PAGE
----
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Landlord contingency funds

Most landlords want their businesses to run smoothly and will be aware of the need for some form of contingency funding. This is a vital safeguard against the emergencies which sometimes occur – a landlord cannot say 'I can’t afford it'.

Landlord contingency funds Landlord KnowledgeIf a tenant rents a property with gas central heating, he has a right to expect that heating problems will be rectified. But what of the ‘accidental landlords’, who find themselves in possession of a property which they either can’t, or won’t, sell and decide that private renting is a means of retaining the property and earning some income from it? Are they always as aware as they should be that because they have never had a boiler problem or a leaking roof, these can occur and then will need to be addressed?

Any property let out must be maintained to the same standard throughout the course of the tenancy and any electrical appliances provided must be replaced, should they fail. Failure to be aware of the possibility of unforeseen circumstances, could eventually lead to loss of the property, quite possibly a factor in many repossession cases (to say nothing of loss of reputation).

The Council of Mortgage Lenders offer some advice to landlords, stating that 30-35% of a year’s gross annual rental income should go into a contingency fund. This is to cover rent arrears, void periods, maintenance and refurbishment. It should also cover replacement of white and brown goods, if these are provided as part of the tenancy. Until comparatively recently, many landlords provided no white goods, but as standards and tenant expectation have risen, it is not unusual for kitchens now to have fitted appliances. If these fail, obviously they will need repair or replacement.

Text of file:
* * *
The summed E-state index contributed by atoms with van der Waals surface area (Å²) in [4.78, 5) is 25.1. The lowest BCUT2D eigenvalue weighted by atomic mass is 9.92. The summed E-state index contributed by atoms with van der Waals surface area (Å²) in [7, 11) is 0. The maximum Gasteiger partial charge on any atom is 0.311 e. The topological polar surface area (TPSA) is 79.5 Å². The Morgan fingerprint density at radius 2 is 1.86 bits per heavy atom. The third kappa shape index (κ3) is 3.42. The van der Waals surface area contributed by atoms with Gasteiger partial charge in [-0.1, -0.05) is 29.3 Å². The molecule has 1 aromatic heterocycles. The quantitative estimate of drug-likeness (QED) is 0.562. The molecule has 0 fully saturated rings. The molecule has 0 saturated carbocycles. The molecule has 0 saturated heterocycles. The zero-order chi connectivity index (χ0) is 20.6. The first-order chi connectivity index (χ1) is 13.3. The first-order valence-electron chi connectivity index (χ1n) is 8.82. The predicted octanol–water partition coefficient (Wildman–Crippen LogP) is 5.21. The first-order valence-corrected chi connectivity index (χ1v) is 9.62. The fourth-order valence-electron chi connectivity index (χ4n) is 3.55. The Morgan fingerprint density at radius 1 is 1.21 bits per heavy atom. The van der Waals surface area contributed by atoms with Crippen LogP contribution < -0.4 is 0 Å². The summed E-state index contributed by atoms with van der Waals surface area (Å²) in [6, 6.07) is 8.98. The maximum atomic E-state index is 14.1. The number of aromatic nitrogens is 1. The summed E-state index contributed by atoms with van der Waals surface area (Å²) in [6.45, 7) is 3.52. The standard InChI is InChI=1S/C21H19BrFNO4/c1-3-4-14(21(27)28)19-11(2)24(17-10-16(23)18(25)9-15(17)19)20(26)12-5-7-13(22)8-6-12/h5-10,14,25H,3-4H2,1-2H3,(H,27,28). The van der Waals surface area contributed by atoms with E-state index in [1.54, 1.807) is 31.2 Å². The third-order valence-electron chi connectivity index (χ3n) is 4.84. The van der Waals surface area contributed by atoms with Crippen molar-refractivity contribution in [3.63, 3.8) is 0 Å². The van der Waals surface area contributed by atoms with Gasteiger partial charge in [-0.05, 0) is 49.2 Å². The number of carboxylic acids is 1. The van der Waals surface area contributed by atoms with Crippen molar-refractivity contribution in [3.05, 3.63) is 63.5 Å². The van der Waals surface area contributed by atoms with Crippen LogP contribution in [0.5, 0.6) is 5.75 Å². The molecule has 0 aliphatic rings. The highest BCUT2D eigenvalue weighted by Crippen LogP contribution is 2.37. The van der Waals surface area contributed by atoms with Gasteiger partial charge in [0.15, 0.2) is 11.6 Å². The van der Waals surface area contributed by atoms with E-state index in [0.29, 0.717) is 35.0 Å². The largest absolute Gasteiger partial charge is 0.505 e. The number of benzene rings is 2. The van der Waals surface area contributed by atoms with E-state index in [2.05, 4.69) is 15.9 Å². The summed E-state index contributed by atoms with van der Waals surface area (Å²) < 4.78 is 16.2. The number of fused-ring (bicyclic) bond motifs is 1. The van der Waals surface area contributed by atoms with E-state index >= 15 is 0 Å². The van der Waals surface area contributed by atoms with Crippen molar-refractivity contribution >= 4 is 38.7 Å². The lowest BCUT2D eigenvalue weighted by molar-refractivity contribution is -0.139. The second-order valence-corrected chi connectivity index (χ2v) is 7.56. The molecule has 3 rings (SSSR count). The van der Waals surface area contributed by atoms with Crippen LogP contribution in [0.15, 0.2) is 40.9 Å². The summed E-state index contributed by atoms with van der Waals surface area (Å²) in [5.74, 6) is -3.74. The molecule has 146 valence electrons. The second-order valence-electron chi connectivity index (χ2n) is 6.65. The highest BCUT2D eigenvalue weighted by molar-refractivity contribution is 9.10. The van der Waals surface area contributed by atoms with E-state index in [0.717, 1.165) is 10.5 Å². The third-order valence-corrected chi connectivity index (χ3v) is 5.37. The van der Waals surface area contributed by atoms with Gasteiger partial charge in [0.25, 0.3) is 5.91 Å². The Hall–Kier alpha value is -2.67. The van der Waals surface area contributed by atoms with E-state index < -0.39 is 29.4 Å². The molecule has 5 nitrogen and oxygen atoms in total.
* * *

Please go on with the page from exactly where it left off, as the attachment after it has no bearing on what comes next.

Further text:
Where properties are mortgaged, rent arrears and void periods can lead to disaster, if there is no fund available to fall back on. 30-35% seems a large contingency fund and it is to be hoped that it would not be used, but needs to be there, if something does go wrong.

Some landlords would find it difficult to operate in the suggested manner and still make a profit, but they should heed the advice and do as much as they can. Even if landlords cannot keep a separate account for contingency funds, they need to have almost instant access to a sum to use for this purpose.

The Council of Mortgage Lenders also provide helpful guidance on how often a property should require decorating. Many landlords will realise that invariably when a tenant leaves, whether it is after 6 months or 2 years – some, if not all, of the property will require redecoration. However, if you get a perfect tenant who stays for a substantial period, landlords should probably think about re-decoration every 3 to 5 years.

Some landlords will feel that they escape the cost of redecoration, because long standing tenants have done their own. This is perfectly understandable. but remember, even the perfect tenant may decide to move and you may then be faced with a beautifully decorated property – in chocolate brown and magenta. Very stylish but you cannot rely on a new tenant liking it, so be prepared to put it back to neutral colours for new tenants. Be wary about the permission you give for decorating and always make it clear, it will need to be brought back to more neutral tones and they would be expected to pay for this, from the deposit. Kitchens, bathrooms, boilers and interior doors may need replacement every 5 to 15 years.

Windows, exterior doors, gutters and barge boards, pathways, driveways and radiators may need changing every 15 to 25 years. Some of these periods seem a little short, but as the list does not include re-wiring and re-roofing which are major works, it is perhaps as well that some of the other items will often not be necessary until the tenancy has been running for a long time.

Whatever the circumstances of a landlord entering the private sector, it must be treated as a business and the business plan should have a fund available to cover emergencies. Without it, he may survive for a time – but business, any business, should be about more than survival.